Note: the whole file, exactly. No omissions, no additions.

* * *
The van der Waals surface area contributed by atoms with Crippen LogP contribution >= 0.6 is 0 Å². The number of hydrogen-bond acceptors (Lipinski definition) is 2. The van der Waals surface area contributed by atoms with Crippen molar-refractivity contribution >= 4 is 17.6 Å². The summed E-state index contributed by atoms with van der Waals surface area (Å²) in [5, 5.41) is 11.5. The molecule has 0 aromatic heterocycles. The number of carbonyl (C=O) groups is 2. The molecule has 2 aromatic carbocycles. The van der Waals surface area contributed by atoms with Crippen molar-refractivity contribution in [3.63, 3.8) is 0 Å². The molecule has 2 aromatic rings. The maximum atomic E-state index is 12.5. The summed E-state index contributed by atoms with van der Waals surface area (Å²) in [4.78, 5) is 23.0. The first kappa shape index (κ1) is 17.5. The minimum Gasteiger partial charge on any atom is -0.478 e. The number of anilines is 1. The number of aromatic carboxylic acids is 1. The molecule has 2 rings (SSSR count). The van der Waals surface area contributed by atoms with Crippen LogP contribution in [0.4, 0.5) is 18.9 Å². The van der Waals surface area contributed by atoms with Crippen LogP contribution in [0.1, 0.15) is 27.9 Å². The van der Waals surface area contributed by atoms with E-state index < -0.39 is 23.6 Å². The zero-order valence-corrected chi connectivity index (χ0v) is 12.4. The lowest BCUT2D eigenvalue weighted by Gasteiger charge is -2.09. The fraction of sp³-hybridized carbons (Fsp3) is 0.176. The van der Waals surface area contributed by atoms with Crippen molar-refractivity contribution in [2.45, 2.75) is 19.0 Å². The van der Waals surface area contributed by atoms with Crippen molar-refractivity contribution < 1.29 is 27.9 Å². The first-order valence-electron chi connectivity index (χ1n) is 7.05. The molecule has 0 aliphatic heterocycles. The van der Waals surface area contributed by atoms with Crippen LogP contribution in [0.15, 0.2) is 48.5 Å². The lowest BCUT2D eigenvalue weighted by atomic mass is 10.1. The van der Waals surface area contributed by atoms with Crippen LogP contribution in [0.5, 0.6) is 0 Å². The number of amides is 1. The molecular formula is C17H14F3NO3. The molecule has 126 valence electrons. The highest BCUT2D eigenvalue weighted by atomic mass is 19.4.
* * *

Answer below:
The van der Waals surface area contributed by atoms with Crippen LogP contribution >= 0.6 is 0 Å². The number of hydrogen-bond acceptors (Lipinski definition) is 2. The van der Waals surface area contributed by atoms with Crippen molar-refractivity contribution >= 4 is 17.6 Å². The summed E-state index contributed by atoms with van der Waals surface area (Å²) in [5, 5.41) is 11.5. The molecule has 0 aromatic heterocycles. The number of carbonyl (C=O) groups is 2. The molecule has 2 aromatic carbocycles. The van der Waals surface area contributed by atoms with Crippen molar-refractivity contribution in [3.63, 3.8) is 0 Å². The molecule has 2 aromatic rings. The maximum atomic E-state index is 12.5. The summed E-state index contributed by atoms with van der Waals surface area (Å²) in [4.78, 5) is 23.0. The first kappa shape index (κ1) is 17.5. The minimum Gasteiger partial charge on any atom is -0.478 e. The number of anilines is 1. The number of aromatic carboxylic acids is 1. The molecule has 2 rings (SSSR count). The van der Waals surface area contributed by atoms with Crippen LogP contribution in [0.4, 0.5) is 18.9 Å². The van der Waals surface area contributed by atoms with Crippen LogP contribution in [0.1, 0.15) is 27.9 Å². The van der Waals surface area contributed by atoms with E-state index < -0.39 is 23.6 Å². The zero-order valence-corrected chi connectivity index (χ0v) is 12.4. The lowest BCUT2D eigenvalue weighted by Gasteiger charge is -2.09. The fraction of sp³-hybridized carbons (Fsp3) is 0.176. The van der Waals surface area contributed by atoms with Crippen molar-refractivity contribution in [2.45, 2.75) is 19.0 Å². The van der Waals surface area contributed by atoms with Crippen molar-refractivity contribution < 1.29 is 27.9 Å². The first-order valence-electron chi connectivity index (χ1n) is 7.05. The molecule has 0 aliphatic heterocycles. The van der Waals surface area contributed by atoms with Crippen LogP contribution in [0.15, 0.2) is 48.5 Å². The lowest BCUT2D eigenvalue weighted by atomic mass is 10.1. The van der Waals surface area contributed by atoms with Crippen LogP contribution in [0.5, 0.6) is 0 Å². The number of amides is 1. The molecular formula is C17H14F3NO3. The molecule has 126 valence electrons. The highest BCUT2D eigenvalue weighted by atomic mass is 19.4.